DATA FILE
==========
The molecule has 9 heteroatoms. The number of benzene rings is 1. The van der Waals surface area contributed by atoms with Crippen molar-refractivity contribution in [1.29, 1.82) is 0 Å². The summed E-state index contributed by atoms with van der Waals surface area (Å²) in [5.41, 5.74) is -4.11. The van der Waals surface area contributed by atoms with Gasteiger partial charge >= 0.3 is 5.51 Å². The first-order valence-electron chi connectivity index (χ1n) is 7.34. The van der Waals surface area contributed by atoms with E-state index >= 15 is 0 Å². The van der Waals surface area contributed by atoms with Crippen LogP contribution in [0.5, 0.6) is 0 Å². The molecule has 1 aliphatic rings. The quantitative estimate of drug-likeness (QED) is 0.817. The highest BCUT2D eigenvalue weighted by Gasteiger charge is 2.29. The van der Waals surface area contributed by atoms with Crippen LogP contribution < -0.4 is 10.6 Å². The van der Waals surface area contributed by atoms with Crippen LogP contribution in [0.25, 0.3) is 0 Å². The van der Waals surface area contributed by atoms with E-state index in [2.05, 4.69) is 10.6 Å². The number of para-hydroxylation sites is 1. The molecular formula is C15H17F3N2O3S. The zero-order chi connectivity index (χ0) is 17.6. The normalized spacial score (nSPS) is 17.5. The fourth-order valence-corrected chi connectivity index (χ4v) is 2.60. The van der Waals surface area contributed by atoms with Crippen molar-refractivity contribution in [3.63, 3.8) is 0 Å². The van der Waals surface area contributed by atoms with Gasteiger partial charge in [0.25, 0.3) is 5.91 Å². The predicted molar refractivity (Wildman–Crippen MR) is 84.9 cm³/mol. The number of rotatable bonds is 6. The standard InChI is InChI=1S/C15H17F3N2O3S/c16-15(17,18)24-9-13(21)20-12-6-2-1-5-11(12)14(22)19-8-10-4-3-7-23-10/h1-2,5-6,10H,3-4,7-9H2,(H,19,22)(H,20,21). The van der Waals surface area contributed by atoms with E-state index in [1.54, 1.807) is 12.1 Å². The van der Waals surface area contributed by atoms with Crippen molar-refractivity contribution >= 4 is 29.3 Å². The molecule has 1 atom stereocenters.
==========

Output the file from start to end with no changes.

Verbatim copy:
The molecule has 9 heteroatoms. The number of benzene rings is 1. The van der Waals surface area contributed by atoms with Crippen molar-refractivity contribution in [1.29, 1.82) is 0 Å². The summed E-state index contributed by atoms with van der Waals surface area (Å²) in [5.41, 5.74) is -4.11. The van der Waals surface area contributed by atoms with Gasteiger partial charge >= 0.3 is 5.51 Å². The first-order valence-electron chi connectivity index (χ1n) is 7.34. The van der Waals surface area contributed by atoms with E-state index >= 15 is 0 Å². The van der Waals surface area contributed by atoms with Crippen LogP contribution in [0.5, 0.6) is 0 Å². The molecule has 1 aliphatic rings. The quantitative estimate of drug-likeness (QED) is 0.817. The highest BCUT2D eigenvalue weighted by Gasteiger charge is 2.29. The van der Waals surface area contributed by atoms with Crippen LogP contribution < -0.4 is 10.6 Å². The van der Waals surface area contributed by atoms with Crippen LogP contribution in [0.25, 0.3) is 0 Å². The van der Waals surface area contributed by atoms with E-state index in [2.05, 4.69) is 10.6 Å². The number of para-hydroxylation sites is 1. The molecular formula is C15H17F3N2O3S. The zero-order chi connectivity index (χ0) is 17.6. The normalized spacial score (nSPS) is 17.5. The fourth-order valence-corrected chi connectivity index (χ4v) is 2.60. The van der Waals surface area contributed by atoms with Crippen molar-refractivity contribution in [3.63, 3.8) is 0 Å². The van der Waals surface area contributed by atoms with Gasteiger partial charge in [0.25, 0.3) is 5.91 Å². The predicted molar refractivity (Wildman–Crippen MR) is 84.9 cm³/mol. The number of rotatable bonds is 6. The standard InChI is InChI=1S/C15H17F3N2O3S/c16-15(17,18)24-9-13(21)20-12-6-2-1-5-11(12)14(22)19-8-10-4-3-7-23-10/h1-2,5-6,10H,3-4,7-9H2,(H,19,22)(H,20,21). The van der Waals surface area contributed by atoms with E-state index in [1.54, 1.807) is 12.1 Å². The van der Waals surface area contributed by atoms with Crippen molar-refractivity contribution >= 4 is 29.3 Å². The molecule has 1 atom stereocenters.